Most of us are willing to be bold on behalf of others – particularly family members. But when it comes to working practices we often shy away from asking for what we want. Because it’s not been done before. Because we’re worried about being seen in a negative light; our commitment being questioned. And we worry we’ll be seen as impudent rather than courageous.

So this International Women’s Day consider being bold not just for yourself – but also on behalf of the people around you. In negotiating better balanced working arrangements you’ll be opening up new possibilities for them as well.

I recently heard a working mother say: “I hope things are better for my daughter when she goes out to work”. But hope alone will not change anything.

We must #BeBoldForChange. In the words of Goethe:

Boldness has genius, power and magic in it

The Art of Influence

Becoming a Balanced Leader is a journey. It begins with the decision to reclaim balance in our lives supported by the clarity to know why we want it. Those of us on the journey are pioneers and we’ll be questioned at every turn. That’s human nature. In order to get where we want to be we must become skilled at influencing others.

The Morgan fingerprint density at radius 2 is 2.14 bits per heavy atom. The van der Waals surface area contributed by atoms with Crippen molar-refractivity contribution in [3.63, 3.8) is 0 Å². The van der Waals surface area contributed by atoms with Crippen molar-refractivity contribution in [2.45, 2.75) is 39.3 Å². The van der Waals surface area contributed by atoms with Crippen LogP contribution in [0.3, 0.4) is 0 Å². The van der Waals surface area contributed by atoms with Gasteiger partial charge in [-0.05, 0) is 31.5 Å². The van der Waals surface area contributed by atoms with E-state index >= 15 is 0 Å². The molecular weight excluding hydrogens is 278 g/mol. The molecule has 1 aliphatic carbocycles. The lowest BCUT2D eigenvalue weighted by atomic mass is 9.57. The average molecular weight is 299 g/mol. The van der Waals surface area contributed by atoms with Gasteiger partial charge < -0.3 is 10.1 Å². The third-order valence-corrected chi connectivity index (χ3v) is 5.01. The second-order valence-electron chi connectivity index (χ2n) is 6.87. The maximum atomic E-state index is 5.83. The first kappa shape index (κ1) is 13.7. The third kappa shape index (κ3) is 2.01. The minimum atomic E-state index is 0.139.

Women in particular often feel powerless when faced with apparently inflexible corporate cultures and overwhelming social expectations. It’s essential that we remain confident we can exert influence over the way we live our own lives – and in doing so become role models for those around us.

If you’re committed to the Balanced Leader journey I offer some advice – based on things I’ve learnt along the way.

  • First of all, clarity is key. Be clear about what you want, where you’re willing to make concessions and what’s not negotiable. Keep in mind these priorities will shift and change as you navigate your life course. Prepare a robust case for your choices and sell the benefits to those you wish to influence.
  • Speak confidently. Women face a wealth of advice on how to cultivate the necessary gravitas. Don’t let concerns about that tie you up in knots. Aim to be brief but cover all the essentials. The more confidence you have in your new working arrangement, the more likely your colleagues will have confidence you can pull it off.
  • Engage with those you’re aiming to influence. Ask questions rather than giving opinions. Asking questions gets your listener’s brain involved as it seeks answers so it’s a powerful way of engaging others. Wherever possible aim for positive questions such as: “How would my colleagues and clients benefit if I was more refreshed, energised or creative?”
  • Expect to be heard and to get a positive response. Women often fear their voices go unheard in predominantly masculine corporate cultures. My own experience has been that most men do listen – but are less likely to offer confirmatory visual clues than are women. And if you’re asking for better balance you may well be voicing a desire they share.